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Quantifying the contributions of various emission sources to black carbon and assessment of control strategies in western China

Journal article
Authors J. H. Yang
S. C. Kang
Deliang Chen
Z. M. Ji
L. Tripathee
X. T. Chen
W. T. Du
G. Q. Qiu
Published in Atmospheric Research
Volume 215
Pages 178-192
ISSN 0169-8095
Publication year 2019
Published at Department of Earth Sciences
Pages 178-192
Language en
Keywords Black carbon, Emission sources in Asia, Tibetan Plateau, Highly populated region, Control strategies, southeastern tibetan plateau, high-resolution, seasonal-variation, aerosol, model, region, absorption, asia, simulation, inventory, Meteorology & Atmospheric Sciences, haefer jt, 1990, weather and forecasting, v5, p570
Subject categories Environmental Sciences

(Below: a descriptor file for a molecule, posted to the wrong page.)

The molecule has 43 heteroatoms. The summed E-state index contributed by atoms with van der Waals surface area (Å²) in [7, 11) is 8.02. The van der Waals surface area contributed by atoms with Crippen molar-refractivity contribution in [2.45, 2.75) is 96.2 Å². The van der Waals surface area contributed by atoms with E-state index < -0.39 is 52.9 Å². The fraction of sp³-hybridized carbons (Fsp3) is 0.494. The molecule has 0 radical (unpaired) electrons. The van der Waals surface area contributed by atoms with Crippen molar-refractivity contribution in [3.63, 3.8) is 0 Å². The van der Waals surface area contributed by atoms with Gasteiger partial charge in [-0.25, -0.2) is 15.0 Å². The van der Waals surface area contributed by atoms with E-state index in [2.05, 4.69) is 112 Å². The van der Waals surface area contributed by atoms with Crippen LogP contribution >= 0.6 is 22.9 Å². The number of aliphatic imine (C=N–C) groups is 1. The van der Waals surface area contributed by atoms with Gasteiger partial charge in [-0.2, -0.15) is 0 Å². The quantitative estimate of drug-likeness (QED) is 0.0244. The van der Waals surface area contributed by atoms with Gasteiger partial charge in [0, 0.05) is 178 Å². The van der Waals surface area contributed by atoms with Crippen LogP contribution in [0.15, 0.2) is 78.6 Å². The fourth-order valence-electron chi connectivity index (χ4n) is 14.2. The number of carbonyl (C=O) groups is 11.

In this study, an air quality model WRF-Chem (Weather Research and Forecasting Chemistry) was used to simulate meteorological conditions and surface black carbon (BC) concentrations in the western China from June 2016 to May 2017, given emissions from various sources in Asia. Comparison between simulations and measurements in western China showed that the model can capture the key spatial and temporal features of meteorological elements and surface BC concentrations. The modeling framework was then used to quantify the relative contributions of different emission sectors to BC concentrations via sensitivity experiments. Our results show that the residential emission sector presented the largest contribution in western China. The second largest contributor for the highly populated mega-cities (HM) region including Sichuan and Guanzhong basins, and for the remote background (RB) region covering the central part of the Tibetan Plateau (TP), was the industrial sector and the transportation sector, respectively. Power plants and open biomass burning sources played minor roles in the regional BC concentration. The seasonality of BC concentrations showed higher values in winter, mainly due to the residential winter heating under conditions of lower precipitation scavenging and poor boundary layer mixing. A further evaluation of emission control strategies shows that a 50% reduction of residential emissions caused annual mean surface BC concentrations in the RB and HM regions to decrease by 36.2% and 36.7%, respectively. In contrast, a 50% reduction in industrial emissions or transportation emissions led to less than 12% decreases in both regions. The 50% reduction of transportation emissions caused BC concentrations to decrease by 9.2% in the RB region, larger than the 5.9% decrease caused by a 50% reduction of industrial emissions. Transportation emissions were responsible for more BC pollution than industrial emissions for the RB region, in contrast to the highly-industrialized HM region, Therefore, more attention should be paid to transportation emissions when designing control strategies for air pollution over the TP. The results from this work provide useful information for local governments to prepare and implement air pollution guidelines in western China.

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